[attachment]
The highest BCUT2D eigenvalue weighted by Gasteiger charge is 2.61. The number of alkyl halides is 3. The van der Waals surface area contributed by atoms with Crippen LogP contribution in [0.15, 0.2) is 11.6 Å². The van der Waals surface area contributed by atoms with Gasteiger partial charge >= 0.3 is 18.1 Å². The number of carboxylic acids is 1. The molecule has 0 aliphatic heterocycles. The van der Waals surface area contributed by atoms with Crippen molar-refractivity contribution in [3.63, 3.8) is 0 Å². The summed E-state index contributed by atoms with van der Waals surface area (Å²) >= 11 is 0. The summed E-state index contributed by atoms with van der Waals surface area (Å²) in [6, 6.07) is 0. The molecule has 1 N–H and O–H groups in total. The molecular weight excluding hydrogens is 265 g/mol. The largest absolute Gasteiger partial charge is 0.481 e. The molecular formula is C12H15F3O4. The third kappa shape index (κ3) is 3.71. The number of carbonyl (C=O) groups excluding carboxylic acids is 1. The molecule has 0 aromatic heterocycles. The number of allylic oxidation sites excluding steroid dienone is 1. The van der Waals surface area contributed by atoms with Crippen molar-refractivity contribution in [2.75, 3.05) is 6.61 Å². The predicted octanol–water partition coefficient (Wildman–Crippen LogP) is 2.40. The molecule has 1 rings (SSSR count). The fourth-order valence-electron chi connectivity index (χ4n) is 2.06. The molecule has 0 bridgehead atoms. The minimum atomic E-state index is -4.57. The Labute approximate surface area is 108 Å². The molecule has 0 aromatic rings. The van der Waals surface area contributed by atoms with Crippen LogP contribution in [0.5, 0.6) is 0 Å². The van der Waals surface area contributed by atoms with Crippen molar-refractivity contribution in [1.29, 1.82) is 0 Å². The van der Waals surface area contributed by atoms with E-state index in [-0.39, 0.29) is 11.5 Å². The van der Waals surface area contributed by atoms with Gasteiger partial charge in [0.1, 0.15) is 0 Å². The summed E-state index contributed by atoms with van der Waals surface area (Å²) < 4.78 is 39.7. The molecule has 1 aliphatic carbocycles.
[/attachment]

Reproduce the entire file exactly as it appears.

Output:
The highest BCUT2D eigenvalue weighted by Gasteiger charge is 2.61. The number of alkyl halides is 3. The van der Waals surface area contributed by atoms with Crippen LogP contribution in [0.15, 0.2) is 11.6 Å². The van der Waals surface area contributed by atoms with Gasteiger partial charge >= 0.3 is 18.1 Å². The number of carboxylic acids is 1. The molecule has 0 aliphatic heterocycles. The van der Waals surface area contributed by atoms with Crippen molar-refractivity contribution in [3.63, 3.8) is 0 Å². The summed E-state index contributed by atoms with van der Waals surface area (Å²) >= 11 is 0. The summed E-state index contributed by atoms with van der Waals surface area (Å²) in [6, 6.07) is 0. The molecule has 1 N–H and O–H groups in total. The molecular weight excluding hydrogens is 265 g/mol. The largest absolute Gasteiger partial charge is 0.481 e. The molecular formula is C12H15F3O4. The third kappa shape index (κ3) is 3.71. The number of carbonyl (C=O) groups excluding carboxylic acids is 1. The molecule has 0 aromatic heterocycles. The number of allylic oxidation sites excluding steroid dienone is 1. The van der Waals surface area contributed by atoms with Crippen molar-refractivity contribution in [2.75, 3.05) is 6.61 Å². The predicted octanol–water partition coefficient (Wildman–Crippen LogP) is 2.40. The molecule has 1 rings (SSSR count). The fourth-order valence-electron chi connectivity index (χ4n) is 2.06. The molecule has 0 bridgehead atoms. The minimum atomic E-state index is -4.57. The Labute approximate surface area is 108 Å². The molecule has 0 aromatic rings. The van der Waals surface area contributed by atoms with Crippen LogP contribution in [0.5, 0.6) is 0 Å². The van der Waals surface area contributed by atoms with Crippen molar-refractivity contribution in [1.29, 1.82) is 0 Å². The van der Waals surface area contributed by atoms with E-state index in [-0.39, 0.29) is 11.5 Å². The van der Waals surface area contributed by atoms with Gasteiger partial charge in [0.1, 0.15) is 0 Å². The summed E-state index contributed by atoms with van der Waals surface area (Å²) < 4.78 is 39.7. The molecule has 1 aliphatic carbocycles.